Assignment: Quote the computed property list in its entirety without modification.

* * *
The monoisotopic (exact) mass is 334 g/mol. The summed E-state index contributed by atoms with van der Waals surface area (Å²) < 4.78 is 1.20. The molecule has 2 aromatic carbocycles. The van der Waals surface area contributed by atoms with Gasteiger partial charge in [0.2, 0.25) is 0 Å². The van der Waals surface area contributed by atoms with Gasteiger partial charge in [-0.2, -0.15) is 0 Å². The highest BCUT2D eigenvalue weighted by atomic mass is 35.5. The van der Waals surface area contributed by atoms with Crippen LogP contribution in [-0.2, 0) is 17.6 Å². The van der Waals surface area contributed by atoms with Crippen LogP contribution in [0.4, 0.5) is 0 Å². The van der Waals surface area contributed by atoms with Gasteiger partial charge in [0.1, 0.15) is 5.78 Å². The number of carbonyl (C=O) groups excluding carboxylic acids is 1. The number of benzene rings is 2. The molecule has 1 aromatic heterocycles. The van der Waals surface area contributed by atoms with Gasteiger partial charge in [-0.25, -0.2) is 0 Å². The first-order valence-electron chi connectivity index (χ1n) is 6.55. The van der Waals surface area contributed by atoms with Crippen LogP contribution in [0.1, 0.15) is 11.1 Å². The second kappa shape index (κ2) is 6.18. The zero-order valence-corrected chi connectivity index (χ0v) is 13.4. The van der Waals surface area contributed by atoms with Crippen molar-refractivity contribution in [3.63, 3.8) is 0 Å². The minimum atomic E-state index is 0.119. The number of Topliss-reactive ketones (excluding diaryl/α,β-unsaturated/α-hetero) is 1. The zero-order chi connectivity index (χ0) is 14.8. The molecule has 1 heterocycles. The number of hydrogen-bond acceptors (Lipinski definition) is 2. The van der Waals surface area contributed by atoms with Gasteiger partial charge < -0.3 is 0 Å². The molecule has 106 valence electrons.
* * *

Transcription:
The monoisotopic (exact) mass is 334 g/mol. The summed E-state index contributed by atoms with van der Waals surface area (Å²) < 4.78 is 1.20. The molecule has 2 aromatic carbocycles. The van der Waals surface area contributed by atoms with Gasteiger partial charge in [0.2, 0.25) is 0 Å². The van der Waals surface area contributed by atoms with Gasteiger partial charge in [-0.2, -0.15) is 0 Å². The highest BCUT2D eigenvalue weighted by atomic mass is 35.5. The van der Waals surface area contributed by atoms with Crippen LogP contribution in [-0.2, 0) is 17.6 Å². The van der Waals surface area contributed by atoms with Crippen LogP contribution in [0.4, 0.5) is 0 Å². The van der Waals surface area contributed by atoms with Gasteiger partial charge in [0.1, 0.15) is 5.78 Å². The number of carbonyl (C=O) groups excluding carboxylic acids is 1. The number of benzene rings is 2. The molecule has 1 aromatic heterocycles. The van der Waals surface area contributed by atoms with Gasteiger partial charge in [-0.25, -0.2) is 0 Å². The first-order valence-electron chi connectivity index (χ1n) is 6.55. The van der Waals surface area contributed by atoms with Crippen LogP contribution in [0.1, 0.15) is 11.1 Å². The second kappa shape index (κ2) is 6.18. The zero-order valence-corrected chi connectivity index (χ0v) is 13.4. The van der Waals surface area contributed by atoms with Crippen molar-refractivity contribution in [3.63, 3.8) is 0 Å². The minimum atomic E-state index is 0.119. The number of Topliss-reactive ketones (excluding diaryl/α,β-unsaturated/α-hetero) is 1. The zero-order chi connectivity index (χ0) is 14.8. The molecule has 1 heterocycles. The number of hydrogen-bond acceptors (Lipinski definition) is 2. The van der Waals surface area contributed by atoms with Gasteiger partial charge < -0.3 is 0 Å². The molecule has 106 valence electrons.